After six miles in two and a half hours, we had climbed to 7,500 feet and the rain was only beginning to shift into thick snain — a sort of blended-drink mix of chunky slush and larger droplets of rain that somehow feels even wetter than plain rain. By then, we had decided that the only real Alaska training we were going to get here was an exercise in enduring extreme misery. We'd planned to spend upwards of twelve hours hanging out in camp — cooking, practicing snow-melting, and generally enjoying ourselves because the reason we do this stuff is mainly for fun. Steve discovered his down coat was drenched, and Beat and I had also saturated various pieces of gear that we failed to move inside of dry bags, including my only pair of warm mittens. So there wasn't a feasible way to stay comfortable outside while not moving, and twelve hours inside of a damp sleeping bag beneath a water-resistant bivy sack did not bode well for not getting up in the middle of the night for a hypothermic hike out. And although it was good to learn the weaknesses in our gear systems, we had no need to practice camping in a deluge. If it really ever rained this hard in Alaska, we would not stop moving until we reached shelter, not unless we were in dire straits. It's one of those weather conditions in which it is nearly always more difficult and dangerous to stop than it is to keep moving.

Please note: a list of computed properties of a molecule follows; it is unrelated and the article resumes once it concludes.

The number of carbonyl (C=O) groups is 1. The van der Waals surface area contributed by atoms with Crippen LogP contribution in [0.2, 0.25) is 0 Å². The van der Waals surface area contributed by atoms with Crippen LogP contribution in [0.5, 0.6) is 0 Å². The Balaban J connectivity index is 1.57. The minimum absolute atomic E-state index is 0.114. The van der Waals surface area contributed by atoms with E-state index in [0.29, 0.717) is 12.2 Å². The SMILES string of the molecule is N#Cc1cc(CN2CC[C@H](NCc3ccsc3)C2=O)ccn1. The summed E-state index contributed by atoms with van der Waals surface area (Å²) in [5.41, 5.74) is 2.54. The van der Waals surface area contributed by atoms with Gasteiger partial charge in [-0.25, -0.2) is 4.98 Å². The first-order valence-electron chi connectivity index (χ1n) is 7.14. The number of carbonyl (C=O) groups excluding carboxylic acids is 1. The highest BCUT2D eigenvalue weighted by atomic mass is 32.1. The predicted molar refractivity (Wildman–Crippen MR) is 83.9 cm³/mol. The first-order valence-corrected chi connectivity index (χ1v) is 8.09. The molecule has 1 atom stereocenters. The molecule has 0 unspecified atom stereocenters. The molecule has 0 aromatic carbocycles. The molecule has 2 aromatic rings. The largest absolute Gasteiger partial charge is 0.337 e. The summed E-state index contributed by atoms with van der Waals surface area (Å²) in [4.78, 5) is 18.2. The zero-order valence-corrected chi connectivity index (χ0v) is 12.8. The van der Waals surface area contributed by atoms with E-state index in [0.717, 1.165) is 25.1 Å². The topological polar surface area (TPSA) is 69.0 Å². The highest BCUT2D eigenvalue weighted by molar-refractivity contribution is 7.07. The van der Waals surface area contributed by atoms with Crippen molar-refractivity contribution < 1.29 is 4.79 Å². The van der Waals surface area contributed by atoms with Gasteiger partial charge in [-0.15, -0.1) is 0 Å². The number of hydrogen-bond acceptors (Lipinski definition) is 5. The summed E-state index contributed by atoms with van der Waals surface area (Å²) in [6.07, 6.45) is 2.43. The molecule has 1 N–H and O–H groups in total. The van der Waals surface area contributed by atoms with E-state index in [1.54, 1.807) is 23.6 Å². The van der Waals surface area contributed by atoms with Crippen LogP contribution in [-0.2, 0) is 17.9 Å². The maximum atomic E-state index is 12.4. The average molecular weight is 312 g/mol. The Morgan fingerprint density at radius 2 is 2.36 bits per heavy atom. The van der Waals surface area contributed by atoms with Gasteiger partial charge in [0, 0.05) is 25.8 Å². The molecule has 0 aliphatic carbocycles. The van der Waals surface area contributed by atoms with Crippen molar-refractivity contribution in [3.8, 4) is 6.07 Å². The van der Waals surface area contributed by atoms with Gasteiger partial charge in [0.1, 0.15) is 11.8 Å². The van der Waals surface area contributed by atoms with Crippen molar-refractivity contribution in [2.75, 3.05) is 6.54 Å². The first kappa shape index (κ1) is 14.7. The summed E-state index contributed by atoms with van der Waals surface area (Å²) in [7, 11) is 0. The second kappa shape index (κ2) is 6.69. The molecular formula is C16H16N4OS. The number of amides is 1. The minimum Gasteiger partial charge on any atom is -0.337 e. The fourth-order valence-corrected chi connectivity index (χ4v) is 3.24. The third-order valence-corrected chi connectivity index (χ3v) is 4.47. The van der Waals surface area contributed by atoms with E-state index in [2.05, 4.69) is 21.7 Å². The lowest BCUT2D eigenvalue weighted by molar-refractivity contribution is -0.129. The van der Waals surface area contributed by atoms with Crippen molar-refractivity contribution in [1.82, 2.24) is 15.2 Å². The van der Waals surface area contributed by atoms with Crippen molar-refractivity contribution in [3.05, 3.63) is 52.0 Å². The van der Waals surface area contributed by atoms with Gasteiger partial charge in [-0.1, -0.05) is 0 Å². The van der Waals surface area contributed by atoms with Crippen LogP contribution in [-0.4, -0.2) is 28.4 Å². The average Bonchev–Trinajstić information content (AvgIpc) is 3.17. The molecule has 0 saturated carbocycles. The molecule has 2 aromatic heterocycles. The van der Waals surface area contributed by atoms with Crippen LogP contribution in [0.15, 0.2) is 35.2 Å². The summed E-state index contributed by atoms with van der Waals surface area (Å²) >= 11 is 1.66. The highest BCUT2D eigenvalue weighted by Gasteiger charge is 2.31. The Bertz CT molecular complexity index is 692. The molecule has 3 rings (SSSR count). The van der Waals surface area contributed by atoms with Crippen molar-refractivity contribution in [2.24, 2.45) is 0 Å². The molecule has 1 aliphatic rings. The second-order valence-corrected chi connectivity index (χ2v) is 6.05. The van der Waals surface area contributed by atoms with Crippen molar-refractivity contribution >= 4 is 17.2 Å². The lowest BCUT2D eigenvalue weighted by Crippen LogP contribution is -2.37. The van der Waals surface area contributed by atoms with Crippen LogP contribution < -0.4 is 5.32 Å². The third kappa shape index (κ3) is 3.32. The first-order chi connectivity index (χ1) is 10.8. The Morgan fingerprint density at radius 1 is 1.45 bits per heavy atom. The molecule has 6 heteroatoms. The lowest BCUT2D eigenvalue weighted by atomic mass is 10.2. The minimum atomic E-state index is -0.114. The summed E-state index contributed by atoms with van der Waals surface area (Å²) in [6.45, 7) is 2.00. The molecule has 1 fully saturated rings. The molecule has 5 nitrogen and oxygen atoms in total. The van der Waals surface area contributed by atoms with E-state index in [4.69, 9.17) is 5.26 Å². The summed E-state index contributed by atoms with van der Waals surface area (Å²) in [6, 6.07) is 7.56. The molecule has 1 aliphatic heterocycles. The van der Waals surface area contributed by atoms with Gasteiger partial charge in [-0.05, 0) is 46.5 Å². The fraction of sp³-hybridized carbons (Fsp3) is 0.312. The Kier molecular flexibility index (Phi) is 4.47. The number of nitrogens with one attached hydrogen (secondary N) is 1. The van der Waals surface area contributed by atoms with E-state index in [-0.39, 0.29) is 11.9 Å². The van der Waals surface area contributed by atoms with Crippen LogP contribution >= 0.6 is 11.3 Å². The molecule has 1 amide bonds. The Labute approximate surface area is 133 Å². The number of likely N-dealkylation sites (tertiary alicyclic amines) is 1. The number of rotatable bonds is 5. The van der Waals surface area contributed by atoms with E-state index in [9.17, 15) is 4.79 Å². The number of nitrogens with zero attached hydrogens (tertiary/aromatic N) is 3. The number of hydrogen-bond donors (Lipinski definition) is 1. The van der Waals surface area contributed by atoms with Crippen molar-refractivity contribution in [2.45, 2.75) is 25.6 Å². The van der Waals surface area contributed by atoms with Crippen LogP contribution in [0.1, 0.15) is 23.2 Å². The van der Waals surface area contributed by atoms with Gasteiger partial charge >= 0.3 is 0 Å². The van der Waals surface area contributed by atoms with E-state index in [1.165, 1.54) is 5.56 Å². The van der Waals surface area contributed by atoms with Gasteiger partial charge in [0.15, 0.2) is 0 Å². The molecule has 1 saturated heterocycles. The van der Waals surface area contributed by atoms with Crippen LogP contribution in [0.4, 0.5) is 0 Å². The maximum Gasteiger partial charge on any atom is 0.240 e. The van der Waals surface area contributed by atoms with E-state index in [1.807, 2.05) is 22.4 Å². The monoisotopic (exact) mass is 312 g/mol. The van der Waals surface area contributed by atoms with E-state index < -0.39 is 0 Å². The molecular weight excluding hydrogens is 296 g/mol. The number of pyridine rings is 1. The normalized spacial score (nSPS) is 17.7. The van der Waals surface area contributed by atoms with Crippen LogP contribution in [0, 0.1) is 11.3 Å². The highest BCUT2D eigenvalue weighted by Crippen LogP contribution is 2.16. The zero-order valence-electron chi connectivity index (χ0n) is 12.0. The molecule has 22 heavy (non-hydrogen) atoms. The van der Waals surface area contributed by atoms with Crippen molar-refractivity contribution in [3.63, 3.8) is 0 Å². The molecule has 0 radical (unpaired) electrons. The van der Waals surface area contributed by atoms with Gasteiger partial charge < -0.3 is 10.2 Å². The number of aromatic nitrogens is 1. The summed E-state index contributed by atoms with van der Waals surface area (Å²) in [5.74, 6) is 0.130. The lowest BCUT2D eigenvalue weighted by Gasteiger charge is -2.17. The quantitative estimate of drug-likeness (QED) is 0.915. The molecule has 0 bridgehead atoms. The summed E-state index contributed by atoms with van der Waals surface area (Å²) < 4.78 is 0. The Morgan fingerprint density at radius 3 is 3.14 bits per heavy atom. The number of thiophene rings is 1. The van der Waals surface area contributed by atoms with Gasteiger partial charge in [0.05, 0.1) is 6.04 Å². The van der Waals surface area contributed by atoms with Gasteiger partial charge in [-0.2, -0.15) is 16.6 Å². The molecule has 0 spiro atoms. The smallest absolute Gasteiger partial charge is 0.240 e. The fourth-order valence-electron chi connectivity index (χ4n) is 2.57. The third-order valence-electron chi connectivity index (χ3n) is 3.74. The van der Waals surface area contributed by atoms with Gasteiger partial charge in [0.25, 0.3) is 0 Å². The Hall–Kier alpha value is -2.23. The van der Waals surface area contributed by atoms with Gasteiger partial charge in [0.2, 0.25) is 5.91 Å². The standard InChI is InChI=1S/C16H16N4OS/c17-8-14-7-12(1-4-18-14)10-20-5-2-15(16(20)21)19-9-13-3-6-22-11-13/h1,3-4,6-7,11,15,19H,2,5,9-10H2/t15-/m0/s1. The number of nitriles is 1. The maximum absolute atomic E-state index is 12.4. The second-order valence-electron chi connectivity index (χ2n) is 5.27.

We're still bracing ourselves for difficult scenarios in Alaska. Right now, the Iditarod Dog Sled Race is considering moving the start of the race north to Fairbanks, then following the original serum run route over the Chena, Tenana, and Yukon Rivers. They're considering this because there's so little snow in the Dalzell Gorge that it may be impossible for them to build a trail at all (snow bridges are built to cover open leads in the creek), and there remains little to no snow cover in both the Susitna River Valley, and the other side of the range across the Farewell Burn. The last time the Iditarod Dog Sled Race moved north, in 2003, Alaska Ultrasport followed suit and held a 350-mile race from Fairbanks to Galena that was almost entirely on rivers. I lied awake last night stressing about this, because to be honest I am not terribly interested in walking 350 miles of wide-open river. The appeal of participating in this race on foot was to experience these well-remembered landscapes that I love in a new way. I love the variety of the Iditarod Trail, the chance to cross the Alaska Range, the sparse moonscapes and Christmas-card forests. I eventually arrived at the decision that if it's a serum run year, I would still like to participate in the short race, but I would do it on a bike. Then I realized that I don't have a proper set of boots, don't have adequately tested gear, don't have any experience with my new snow bike and too little bike training behind me this winter. As much as I'd love to bike either route, I am not prepared, not this year.